US shares did well in January. Stay away.

The world's largest economy looks overvalued and there's no more free ride from a falling $A.
By · 1 Feb 2016
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By ·
1 Feb 2016
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Markets suffered a fairly torrid start to the year, but many who had exposure to the US stock market may have been feeling slightly smug. Investors in IVV, the locally listed ETF over the S&P500 index, have missed the worst of it, certainly in the first few weeks when the Australian market was down by almost 10%. IVV missed half of that fall.

However, investors should be clear that this was solely due to the weakness of the Australian dollar as commodity prices continued to fall. As commodity markets bounced in the last week and markets rose, so the difference disappeared again. We discussed a similar dynamic that played out during 2015 a few weeks ago, but in January there was an important difference.

Markets seemed not to care how a slowing China would variously affect companies in different regions. Countries with weaker economic ties to China fell by as much as the others. Do markets believe that the implications of a Chinese implosion goes beyond its existing trade partners? Or alternatively are the exporters to China (like Australia) already bombed out, and much of the downside is already priced in? If it is the latter then it is quite encouraging for the local market as the basic valuation driven thesis that we outlined last week would seem robust.

If, however, markets are worrying about an uncontrolled seizure of credit markets and global trade emanating from China, then we would have to be a bit more circumspect about our banks. Remember, they still represent a large part of our dividend receipts. For now we would err towards the thesis where Australia looks like good value, with reasonably solid dividends and plenty of upside if global growth unexpectedly ticks up.

However, we have more serious concerns for the long-term outlook of US share investors. Following that same basic valuation framework, we can see that:


  1. US companies in aggregate currently pay around $2 in dividends for every $100 you invest. You can add another $1 to your expected return due to cash returned to shareholders in the form of buybacks (instead of paying dividends companies buy their own shares, which should immediately lift the price of shares by a similar amount). This equates to a base case return of around 3% before accounting for growth in dividends or long-term changes in other investor’s appetite for US shares.

  2. Long-term growth in dividends of around 2% has risen since the GFC to around 5% (excluding the effects of inflation). This is unsustainable over the long-term as dividends can’t grow by more than the growth in the underlying economy, which has grown by around 3% but has struggled to grow above 2% since the GFC. In fact dividend growth more often tends to lag economic growth over the long-term by about 1%. A sizable post-GFC debt burden and an ageing population are expected to restrain growth into the foreseeable future. Just as US companies have been paying a higher proportion of earnings as dividends, the growth in those earnings appears to be slowing from its cyclical high. This suggests that adding more than 2% long-term growth to that base case would be very optimistic and that there is considerable downside to even that modest number.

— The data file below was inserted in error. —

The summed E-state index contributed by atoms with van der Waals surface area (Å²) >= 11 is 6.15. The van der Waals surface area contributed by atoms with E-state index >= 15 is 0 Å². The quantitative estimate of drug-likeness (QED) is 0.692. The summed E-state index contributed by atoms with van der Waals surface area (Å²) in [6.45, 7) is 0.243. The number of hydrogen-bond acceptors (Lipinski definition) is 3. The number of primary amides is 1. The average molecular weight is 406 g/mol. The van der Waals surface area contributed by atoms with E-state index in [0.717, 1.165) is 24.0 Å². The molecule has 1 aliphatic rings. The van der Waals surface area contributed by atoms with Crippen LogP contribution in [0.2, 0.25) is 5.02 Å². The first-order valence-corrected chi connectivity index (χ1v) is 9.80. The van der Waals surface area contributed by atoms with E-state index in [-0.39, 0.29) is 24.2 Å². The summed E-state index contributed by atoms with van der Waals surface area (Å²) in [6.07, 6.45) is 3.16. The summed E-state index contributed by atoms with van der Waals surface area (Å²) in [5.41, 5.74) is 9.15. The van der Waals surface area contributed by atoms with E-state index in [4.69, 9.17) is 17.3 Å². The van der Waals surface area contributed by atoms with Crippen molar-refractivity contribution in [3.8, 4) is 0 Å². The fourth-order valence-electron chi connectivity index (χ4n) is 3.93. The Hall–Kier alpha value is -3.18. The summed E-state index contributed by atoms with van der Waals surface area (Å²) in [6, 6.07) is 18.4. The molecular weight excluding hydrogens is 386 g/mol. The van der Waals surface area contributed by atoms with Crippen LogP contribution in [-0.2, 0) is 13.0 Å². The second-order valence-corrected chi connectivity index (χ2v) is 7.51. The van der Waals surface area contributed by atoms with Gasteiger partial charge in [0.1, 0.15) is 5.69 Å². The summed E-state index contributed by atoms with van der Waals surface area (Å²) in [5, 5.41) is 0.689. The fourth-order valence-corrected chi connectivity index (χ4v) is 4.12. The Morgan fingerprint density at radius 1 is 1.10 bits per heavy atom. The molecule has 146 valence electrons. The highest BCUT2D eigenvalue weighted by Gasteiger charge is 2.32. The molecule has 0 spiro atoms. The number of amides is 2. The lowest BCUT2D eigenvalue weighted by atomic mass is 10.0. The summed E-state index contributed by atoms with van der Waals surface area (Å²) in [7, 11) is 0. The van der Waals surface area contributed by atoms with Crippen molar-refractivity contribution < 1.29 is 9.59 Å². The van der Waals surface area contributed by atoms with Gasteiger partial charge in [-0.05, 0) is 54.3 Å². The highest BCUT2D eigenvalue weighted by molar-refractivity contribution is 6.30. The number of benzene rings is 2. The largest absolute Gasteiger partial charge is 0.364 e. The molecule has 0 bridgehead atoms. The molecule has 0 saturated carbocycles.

3. Lastly, US shares have been well supported in recent years as the economy has been seen as a bright spot. By most measures the market now looks expensive: we think investors are paying 10-20% too much for that stream of dividends. If investors start questioning the viability of that dividend growth (for instance due to a downturn in the business cycle),  that could detract 1–3% from the growth in share prices over the next 10 years.

Putting all this together, we can see very probable scenarios where investors get paid a measly 2% per annum for holding quite risky US shares over a very long period. There are also some very possible scenarios where long-term returns could be significantly negative over a 10-year horizon (for instance, if dividends fall and investors become overly pessimistic). From a valuation standpoint this looks very much like 2000, 2007 and maybe the late 1960s, so there are some fairly unpalatable precedents.

Could all this continue to be outweighed by currency movements? Over the long-term we don’t think so, not least because the Australian dollar is probably much closer to ‘fair value’ than it was. Last year also showed just how wrong you can be with currency forecasts (not one economist out of about 70 forecast that the Australian dollar would go below 70 cents per US dollar a year ago). We don’t think that would make for a very solid long-term investment thesis although the US dollar does remain defensive and this is a good reason to have some US dollar exposure in your portfolio.

US companies now account for around half of most overseas portfolios. So while the nuts and bolts of valuation may feel esoteric, this presents a significant risk for investors who naturally seek to diversify from a concentrated local market with uncertain prospects. It is also why one of the largest positions in the InvestSMART Diversified Portfolios is the underweighting of US equities and why we are actually a little overweight local shares.
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